For all but perhaps the largest firm with seemingly unlimited resources, I am not clear why organizations want too choose too many project management methodologies. Yes, some methodologies are more appropriate for some projects. But each methodology requires significant investment of time and learning, especially to use it well. Worse, when different teams within the same firm using different methodologies need to work together, process conflicts become one of the biggest challenge. I also believe the need to keep things simple – firms should adopt two maybe three methods but make sure they are flexible enough to fit, even if imperfectly, most projects. For example, if a firm adopts a waterfall, DSDM, and Scrum, then as far as I can see, easily 95% of the projects can work well within these three methods. These methods are foundational, and they are highly flexible. After all, most projects, like implementing Six Sigma, Stage Gate or enterprise resource planning tools are just specific application using these methods.
Te Wu’s comment on the Moira Alexander article How to pick a project management methodology for CIO (see below).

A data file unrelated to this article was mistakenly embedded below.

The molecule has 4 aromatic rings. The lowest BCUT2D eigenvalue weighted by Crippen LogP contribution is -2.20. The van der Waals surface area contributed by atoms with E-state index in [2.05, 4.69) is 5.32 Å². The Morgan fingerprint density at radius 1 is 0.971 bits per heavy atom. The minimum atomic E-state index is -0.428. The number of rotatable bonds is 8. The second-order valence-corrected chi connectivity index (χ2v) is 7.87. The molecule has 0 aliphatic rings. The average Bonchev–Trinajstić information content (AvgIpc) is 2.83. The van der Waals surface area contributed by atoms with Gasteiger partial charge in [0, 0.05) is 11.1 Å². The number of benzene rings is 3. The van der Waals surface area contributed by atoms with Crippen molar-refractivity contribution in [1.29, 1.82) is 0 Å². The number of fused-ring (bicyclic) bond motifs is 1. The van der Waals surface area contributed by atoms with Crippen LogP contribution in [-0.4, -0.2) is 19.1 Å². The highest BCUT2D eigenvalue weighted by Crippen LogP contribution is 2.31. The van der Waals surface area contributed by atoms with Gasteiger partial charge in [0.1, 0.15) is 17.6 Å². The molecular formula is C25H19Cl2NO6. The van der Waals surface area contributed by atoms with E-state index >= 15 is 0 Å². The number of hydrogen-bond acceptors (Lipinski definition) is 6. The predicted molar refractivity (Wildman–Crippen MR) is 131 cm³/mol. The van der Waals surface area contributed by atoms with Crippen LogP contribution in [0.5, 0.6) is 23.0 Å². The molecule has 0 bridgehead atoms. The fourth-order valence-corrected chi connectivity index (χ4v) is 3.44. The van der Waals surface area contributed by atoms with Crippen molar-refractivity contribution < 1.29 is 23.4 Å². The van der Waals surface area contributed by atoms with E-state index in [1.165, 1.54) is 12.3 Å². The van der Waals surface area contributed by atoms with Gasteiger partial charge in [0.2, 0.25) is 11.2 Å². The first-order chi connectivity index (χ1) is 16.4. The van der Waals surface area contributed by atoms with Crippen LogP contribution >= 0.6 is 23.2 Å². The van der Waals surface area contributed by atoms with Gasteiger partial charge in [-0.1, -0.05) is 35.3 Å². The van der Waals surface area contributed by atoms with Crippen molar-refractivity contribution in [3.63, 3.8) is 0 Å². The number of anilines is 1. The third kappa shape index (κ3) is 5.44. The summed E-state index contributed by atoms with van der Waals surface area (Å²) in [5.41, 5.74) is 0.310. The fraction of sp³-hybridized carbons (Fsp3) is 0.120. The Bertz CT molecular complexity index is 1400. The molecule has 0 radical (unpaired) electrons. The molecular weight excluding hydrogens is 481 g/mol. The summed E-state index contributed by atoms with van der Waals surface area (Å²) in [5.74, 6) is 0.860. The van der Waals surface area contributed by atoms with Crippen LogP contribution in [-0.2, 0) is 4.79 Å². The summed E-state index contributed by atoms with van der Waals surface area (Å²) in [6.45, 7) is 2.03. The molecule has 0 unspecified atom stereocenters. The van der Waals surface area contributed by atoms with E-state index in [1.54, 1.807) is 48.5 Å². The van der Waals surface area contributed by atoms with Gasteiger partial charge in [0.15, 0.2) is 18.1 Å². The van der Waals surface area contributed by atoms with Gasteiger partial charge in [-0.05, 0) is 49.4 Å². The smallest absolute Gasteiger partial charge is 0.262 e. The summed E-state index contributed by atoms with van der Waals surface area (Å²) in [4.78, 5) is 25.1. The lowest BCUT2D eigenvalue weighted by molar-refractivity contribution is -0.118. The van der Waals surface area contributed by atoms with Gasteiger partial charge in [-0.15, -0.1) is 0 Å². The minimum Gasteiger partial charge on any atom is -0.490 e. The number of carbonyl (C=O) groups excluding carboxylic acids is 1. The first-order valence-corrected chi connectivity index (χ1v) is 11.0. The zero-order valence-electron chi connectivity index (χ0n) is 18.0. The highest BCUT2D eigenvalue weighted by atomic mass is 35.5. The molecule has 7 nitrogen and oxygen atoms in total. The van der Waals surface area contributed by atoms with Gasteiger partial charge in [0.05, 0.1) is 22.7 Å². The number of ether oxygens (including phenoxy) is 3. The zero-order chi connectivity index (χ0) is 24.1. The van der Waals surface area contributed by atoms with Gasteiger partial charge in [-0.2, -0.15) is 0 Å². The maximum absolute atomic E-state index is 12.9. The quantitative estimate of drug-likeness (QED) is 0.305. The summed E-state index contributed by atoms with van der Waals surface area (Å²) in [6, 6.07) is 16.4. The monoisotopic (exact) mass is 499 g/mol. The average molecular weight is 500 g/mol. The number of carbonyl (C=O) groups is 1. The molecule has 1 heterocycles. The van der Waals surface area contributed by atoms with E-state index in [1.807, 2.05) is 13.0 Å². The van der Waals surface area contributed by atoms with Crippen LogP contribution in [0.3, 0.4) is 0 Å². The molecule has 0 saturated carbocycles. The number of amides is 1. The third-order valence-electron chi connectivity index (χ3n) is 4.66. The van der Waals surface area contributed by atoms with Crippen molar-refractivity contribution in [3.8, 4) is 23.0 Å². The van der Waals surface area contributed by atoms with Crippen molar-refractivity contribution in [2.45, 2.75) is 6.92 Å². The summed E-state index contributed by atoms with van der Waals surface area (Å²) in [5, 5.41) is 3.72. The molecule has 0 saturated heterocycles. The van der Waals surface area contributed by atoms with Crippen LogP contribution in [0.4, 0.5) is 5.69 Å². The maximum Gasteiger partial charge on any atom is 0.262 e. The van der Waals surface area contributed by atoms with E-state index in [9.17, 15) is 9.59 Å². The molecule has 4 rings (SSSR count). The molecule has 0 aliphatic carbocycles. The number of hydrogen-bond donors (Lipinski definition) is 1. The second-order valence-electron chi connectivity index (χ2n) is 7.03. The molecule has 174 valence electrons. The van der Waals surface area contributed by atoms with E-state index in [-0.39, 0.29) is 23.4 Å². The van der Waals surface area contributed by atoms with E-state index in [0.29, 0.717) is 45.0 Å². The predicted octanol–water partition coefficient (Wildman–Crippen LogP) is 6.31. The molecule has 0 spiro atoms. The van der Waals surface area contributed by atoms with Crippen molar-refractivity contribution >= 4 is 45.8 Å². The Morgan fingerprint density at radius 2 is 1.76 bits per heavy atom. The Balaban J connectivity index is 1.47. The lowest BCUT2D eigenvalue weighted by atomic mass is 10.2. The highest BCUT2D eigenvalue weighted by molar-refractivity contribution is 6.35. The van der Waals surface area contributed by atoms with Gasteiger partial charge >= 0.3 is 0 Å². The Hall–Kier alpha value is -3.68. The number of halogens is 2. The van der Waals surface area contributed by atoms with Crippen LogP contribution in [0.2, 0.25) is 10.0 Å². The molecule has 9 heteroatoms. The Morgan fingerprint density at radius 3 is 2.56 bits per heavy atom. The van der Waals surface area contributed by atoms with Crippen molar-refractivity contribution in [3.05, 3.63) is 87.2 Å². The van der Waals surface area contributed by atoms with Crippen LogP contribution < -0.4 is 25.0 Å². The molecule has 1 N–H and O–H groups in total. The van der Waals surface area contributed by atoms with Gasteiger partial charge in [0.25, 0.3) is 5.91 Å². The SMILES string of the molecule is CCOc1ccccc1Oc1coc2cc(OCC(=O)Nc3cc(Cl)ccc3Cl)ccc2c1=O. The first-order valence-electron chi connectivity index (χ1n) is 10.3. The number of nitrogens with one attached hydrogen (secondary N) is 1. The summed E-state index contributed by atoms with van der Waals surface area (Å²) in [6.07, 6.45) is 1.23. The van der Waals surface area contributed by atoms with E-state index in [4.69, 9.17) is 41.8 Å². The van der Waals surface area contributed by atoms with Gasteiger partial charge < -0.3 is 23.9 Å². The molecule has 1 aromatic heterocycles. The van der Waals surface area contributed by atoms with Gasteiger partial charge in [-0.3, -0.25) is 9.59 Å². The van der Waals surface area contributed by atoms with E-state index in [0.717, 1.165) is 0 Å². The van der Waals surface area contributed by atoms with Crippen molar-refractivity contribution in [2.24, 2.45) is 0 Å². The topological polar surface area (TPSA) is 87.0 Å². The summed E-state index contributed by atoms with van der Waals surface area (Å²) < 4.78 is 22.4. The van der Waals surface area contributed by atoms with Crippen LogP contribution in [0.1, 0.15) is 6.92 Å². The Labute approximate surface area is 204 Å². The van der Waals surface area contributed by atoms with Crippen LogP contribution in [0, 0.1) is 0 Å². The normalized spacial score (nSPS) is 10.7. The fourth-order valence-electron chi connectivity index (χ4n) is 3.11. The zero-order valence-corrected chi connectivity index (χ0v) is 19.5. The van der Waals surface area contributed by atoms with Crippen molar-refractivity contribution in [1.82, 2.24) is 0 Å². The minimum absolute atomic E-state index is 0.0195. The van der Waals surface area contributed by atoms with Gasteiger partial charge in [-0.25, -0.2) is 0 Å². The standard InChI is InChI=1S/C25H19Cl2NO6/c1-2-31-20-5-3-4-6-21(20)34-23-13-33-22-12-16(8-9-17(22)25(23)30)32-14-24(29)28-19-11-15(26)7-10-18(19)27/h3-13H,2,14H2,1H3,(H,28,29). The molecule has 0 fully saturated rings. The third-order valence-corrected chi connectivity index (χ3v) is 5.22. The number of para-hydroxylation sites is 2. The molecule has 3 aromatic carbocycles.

Moira Alexander for CIO writes: Think of project management (PM) methodologies as blueprints, step-by-step instructions that guide your team on how to build a successful project. With so many different – and in some cases, overlapping – approaches to managing the complexities of any given program, how can you know which one is right for your project, team or organization?
Let’s start by taking a look at some of the key PM methodologies:
- Agile was developed for projects requiring significant flexibility and speed and is comprised of “sprints” – short delivery cycles. Agile may be best-suited for projects requiring less control and real-time communication within self-motivated team settings. Agile is highly iterative, allowing for rapid adjustments throughout a project.
- Waterfall methodology is sequential in nature; it’s used across many industries, most commonly in software development. It’s comprised of static phases (requirements analysis, design, testing, implementation and maintenance), executed in a specific order. Waterfall allows for increased control throughout each phase but can be highly inflexible if scope changes may be anticipated later. SNIP, the article continues @ CIO, click here to continue reading….